Conversations about sexual assault require understanding Title IX

Jennifer Liu

President Richard Nixon signed Title IX into law as part of the larger education amendments of 1972 and as a follow-up to the landmark Civil Rights Act of 1964. The law states that “No person in the United States shall, on the basis of sex, be excluded from participation in, be denied the benefits of, or be subjected to discrimination under any education program or activity receiving Federal financial assistance.” 

More recently, proposed changes to Title IX made by Secretary of Education Betsy DeVos have renewed the conversation around the issue of sexual assault in higher education. Some of the most notable changes include requiring schools to hold live cross-examinations of the two parties, an emphasis on the accused’s innocence until proven guilty and stricter guidelines on what constitutes sexual harassment. While some have claimed that Secretary DeVos’ changes would make the process of Title IX reports and investigations fairer for both parties, others say that they would hamper victims’ ability to come forth with allegations. When the U.S. Department of Education first published these proposed changes in November of 2018, UT System officials pushed back, sending a 15-page public comment to the Department detailing its complaints against the changes.  

Communities on campus have shown that this is an issue they care strongly about. In the past year, events such as Justice Brett Kavanaugh’s Supreme Court confirmation hearing have seen students both demonstrate in support of Kavanaugh and in support of sexual assault survivors – most notably through a “Stand with Survivors” rally. And while the bulk of the discussion around Title IX often revolves around sexual assault, it’s important to remember that the law addresses discrimination on the basis of sex generally. Earlier this month, the University was sued by four fraternity pledges who claimed that their Title IX rights were violated through an unfair disciplinary process. The lawsuit accused the University of not punishing female students for similar disciplinary infractions as often or as severely as male students.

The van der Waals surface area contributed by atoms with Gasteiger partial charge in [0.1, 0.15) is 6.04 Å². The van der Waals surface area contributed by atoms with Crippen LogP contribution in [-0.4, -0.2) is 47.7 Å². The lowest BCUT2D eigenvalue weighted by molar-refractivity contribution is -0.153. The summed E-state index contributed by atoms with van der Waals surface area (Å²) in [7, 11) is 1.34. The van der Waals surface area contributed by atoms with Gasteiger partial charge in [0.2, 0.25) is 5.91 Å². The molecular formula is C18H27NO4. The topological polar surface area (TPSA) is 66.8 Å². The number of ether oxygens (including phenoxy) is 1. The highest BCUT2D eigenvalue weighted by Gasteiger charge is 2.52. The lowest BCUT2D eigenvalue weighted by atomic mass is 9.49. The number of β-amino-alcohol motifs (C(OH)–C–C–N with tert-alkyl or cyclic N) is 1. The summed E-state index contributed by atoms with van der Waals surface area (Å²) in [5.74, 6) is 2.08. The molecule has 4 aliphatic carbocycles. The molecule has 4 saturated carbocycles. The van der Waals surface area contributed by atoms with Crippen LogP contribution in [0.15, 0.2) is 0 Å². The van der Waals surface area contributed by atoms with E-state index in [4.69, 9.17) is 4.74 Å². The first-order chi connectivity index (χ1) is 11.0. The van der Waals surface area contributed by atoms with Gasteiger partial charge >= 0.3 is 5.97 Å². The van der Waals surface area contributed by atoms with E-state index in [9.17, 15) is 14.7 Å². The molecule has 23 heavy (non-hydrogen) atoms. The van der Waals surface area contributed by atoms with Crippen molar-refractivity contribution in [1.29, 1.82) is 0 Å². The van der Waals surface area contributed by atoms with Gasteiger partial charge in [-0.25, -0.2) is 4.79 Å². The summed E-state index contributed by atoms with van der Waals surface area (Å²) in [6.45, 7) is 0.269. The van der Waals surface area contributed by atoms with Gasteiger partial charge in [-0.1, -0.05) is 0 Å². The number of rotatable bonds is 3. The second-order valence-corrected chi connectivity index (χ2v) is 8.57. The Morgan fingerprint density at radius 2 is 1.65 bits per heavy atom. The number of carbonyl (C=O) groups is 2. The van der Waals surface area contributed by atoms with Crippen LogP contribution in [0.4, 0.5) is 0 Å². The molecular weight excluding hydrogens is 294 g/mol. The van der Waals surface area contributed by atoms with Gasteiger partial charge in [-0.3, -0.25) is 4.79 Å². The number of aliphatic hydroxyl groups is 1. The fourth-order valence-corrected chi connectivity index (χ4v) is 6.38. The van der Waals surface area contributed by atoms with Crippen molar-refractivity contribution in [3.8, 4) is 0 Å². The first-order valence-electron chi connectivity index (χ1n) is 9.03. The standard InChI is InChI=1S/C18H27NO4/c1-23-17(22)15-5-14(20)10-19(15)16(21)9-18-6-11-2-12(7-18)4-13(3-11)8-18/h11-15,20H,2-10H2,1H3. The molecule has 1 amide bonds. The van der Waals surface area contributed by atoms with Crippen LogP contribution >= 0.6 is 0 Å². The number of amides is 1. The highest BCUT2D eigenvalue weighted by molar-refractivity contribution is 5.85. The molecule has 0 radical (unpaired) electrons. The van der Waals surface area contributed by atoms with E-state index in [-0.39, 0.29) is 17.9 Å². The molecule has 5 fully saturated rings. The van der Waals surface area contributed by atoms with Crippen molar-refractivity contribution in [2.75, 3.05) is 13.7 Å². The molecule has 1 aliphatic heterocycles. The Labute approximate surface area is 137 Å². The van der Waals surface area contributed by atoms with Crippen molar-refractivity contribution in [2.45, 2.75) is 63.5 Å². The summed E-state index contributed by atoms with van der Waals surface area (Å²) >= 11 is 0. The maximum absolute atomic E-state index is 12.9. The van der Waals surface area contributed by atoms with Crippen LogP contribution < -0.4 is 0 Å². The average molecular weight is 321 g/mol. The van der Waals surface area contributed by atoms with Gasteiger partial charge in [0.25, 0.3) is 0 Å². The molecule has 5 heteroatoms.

UT’s Title IX office is the main resource available to students regarding any issues related to gender discrimination and sexual harassment and assault. There are also many student-led groups and initiatives committed to preventing and ending sexual violence on campus, such as It’s On Us, Not On My Campus, MenCanEnd, Voices Against Violence and BeVocal. 

For this week’s Forum, Not On My Campus president Rylee Trotter and It’s on Us incoming president Delaney Davis discuss the importance of both continuing and reshaping the discussion.

As always, if you have any thoughts on this topic or anything else, please feel free to reach out to us at [email protected].